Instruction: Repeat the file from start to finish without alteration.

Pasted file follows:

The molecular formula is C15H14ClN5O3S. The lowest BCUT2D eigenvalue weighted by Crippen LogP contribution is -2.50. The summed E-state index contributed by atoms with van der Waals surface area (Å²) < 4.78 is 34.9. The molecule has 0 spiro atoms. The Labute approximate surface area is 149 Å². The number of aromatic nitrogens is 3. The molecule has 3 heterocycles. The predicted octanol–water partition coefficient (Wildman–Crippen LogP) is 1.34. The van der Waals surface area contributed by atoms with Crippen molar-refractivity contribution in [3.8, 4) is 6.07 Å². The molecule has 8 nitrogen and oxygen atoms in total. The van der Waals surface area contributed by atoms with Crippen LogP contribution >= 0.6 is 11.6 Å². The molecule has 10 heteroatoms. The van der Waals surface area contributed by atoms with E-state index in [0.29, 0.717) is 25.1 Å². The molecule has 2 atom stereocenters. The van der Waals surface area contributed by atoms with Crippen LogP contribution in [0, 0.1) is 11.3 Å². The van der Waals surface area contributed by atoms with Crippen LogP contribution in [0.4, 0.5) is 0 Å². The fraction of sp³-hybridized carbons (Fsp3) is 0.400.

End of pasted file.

The molecular formula is C15H14ClN5O3S. The lowest BCUT2D eigenvalue weighted by Crippen LogP contribution is -2.50. The summed E-state index contributed by atoms with van der Waals surface area (Å²) < 4.78 is 34.9. The molecule has 0 spiro atoms. The Labute approximate surface area is 149 Å². The number of aromatic nitrogens is 3. The molecule has 3 heterocycles. The predicted octanol–water partition coefficient (Wildman–Crippen LogP) is 1.34. The van der Waals surface area contributed by atoms with Crippen molar-refractivity contribution in [3.8, 4) is 6.07 Å². The molecule has 8 nitrogen and oxygen atoms in total. The van der Waals surface area contributed by atoms with Crippen LogP contribution >= 0.6 is 11.6 Å². The molecule has 10 heteroatoms. The van der Waals surface area contributed by atoms with E-state index in [0.29, 0.717) is 25.1 Å². The molecule has 2 atom stereocenters. The van der Waals surface area contributed by atoms with Crippen LogP contribution in [0, 0.1) is 11.3 Å². The van der Waals surface area contributed by atoms with Crippen LogP contribution in [0.4, 0.5) is 0 Å². The fraction of sp³-hybridized carbons (Fsp3) is 0.400.